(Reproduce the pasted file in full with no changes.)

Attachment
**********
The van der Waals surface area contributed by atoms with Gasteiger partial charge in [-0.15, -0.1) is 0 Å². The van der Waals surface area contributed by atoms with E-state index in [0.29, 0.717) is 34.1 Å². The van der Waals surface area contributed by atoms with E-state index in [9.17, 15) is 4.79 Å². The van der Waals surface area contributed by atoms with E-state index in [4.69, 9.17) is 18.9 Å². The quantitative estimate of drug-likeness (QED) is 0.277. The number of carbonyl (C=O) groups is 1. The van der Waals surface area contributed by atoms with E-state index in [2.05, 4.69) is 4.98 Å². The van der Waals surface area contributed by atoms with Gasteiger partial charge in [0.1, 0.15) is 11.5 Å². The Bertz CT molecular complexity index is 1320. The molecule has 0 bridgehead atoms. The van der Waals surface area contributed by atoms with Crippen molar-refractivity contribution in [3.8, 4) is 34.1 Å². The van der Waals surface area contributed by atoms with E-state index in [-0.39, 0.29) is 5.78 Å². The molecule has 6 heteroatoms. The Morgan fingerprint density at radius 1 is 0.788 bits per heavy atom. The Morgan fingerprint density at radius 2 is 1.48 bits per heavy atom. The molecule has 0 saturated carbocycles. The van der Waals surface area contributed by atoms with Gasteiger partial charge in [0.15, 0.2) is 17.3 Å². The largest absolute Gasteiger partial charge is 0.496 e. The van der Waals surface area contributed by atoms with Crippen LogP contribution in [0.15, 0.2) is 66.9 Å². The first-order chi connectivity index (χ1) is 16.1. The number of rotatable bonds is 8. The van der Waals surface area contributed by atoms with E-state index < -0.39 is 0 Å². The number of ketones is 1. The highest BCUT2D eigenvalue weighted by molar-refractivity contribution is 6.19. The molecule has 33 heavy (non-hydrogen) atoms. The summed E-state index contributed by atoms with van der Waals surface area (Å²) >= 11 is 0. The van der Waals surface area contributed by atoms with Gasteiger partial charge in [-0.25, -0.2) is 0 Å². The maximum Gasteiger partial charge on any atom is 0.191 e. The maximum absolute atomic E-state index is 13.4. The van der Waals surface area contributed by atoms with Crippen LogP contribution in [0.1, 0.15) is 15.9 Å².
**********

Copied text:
The van der Waals surface area contributed by atoms with Gasteiger partial charge in [-0.15, -0.1) is 0 Å². The van der Waals surface area contributed by atoms with E-state index in [0.29, 0.717) is 34.1 Å². The van der Waals surface area contributed by atoms with E-state index in [9.17, 15) is 4.79 Å². The van der Waals surface area contributed by atoms with E-state index in [4.69, 9.17) is 18.9 Å². The quantitative estimate of drug-likeness (QED) is 0.277. The number of carbonyl (C=O) groups is 1. The van der Waals surface area contributed by atoms with E-state index in [2.05, 4.69) is 4.98 Å². The van der Waals surface area contributed by atoms with Gasteiger partial charge in [0.1, 0.15) is 11.5 Å². The Bertz CT molecular complexity index is 1320. The molecule has 0 bridgehead atoms. The van der Waals surface area contributed by atoms with Crippen molar-refractivity contribution in [3.8, 4) is 34.1 Å². The van der Waals surface area contributed by atoms with E-state index in [-0.39, 0.29) is 5.78 Å². The molecule has 6 heteroatoms. The Morgan fingerprint density at radius 1 is 0.788 bits per heavy atom. The Morgan fingerprint density at radius 2 is 1.48 bits per heavy atom. The molecule has 0 saturated carbocycles. The van der Waals surface area contributed by atoms with Gasteiger partial charge in [0.15, 0.2) is 17.3 Å². The largest absolute Gasteiger partial charge is 0.496 e. The van der Waals surface area contributed by atoms with Crippen LogP contribution in [0.15, 0.2) is 66.9 Å². The first-order chi connectivity index (χ1) is 16.1. The number of rotatable bonds is 8. The van der Waals surface area contributed by atoms with E-state index < -0.39 is 0 Å². The number of ketones is 1. The highest BCUT2D eigenvalue weighted by molar-refractivity contribution is 6.19. The molecule has 33 heavy (non-hydrogen) atoms. The summed E-state index contributed by atoms with van der Waals surface area (Å²) >= 11 is 0. The van der Waals surface area contributed by atoms with Gasteiger partial charge in [-0.25, -0.2) is 0 Å². The maximum Gasteiger partial charge on any atom is 0.191 e. The maximum absolute atomic E-state index is 13.4. The van der Waals surface area contributed by atoms with Crippen LogP contribution in [0.1, 0.15) is 15.9 Å².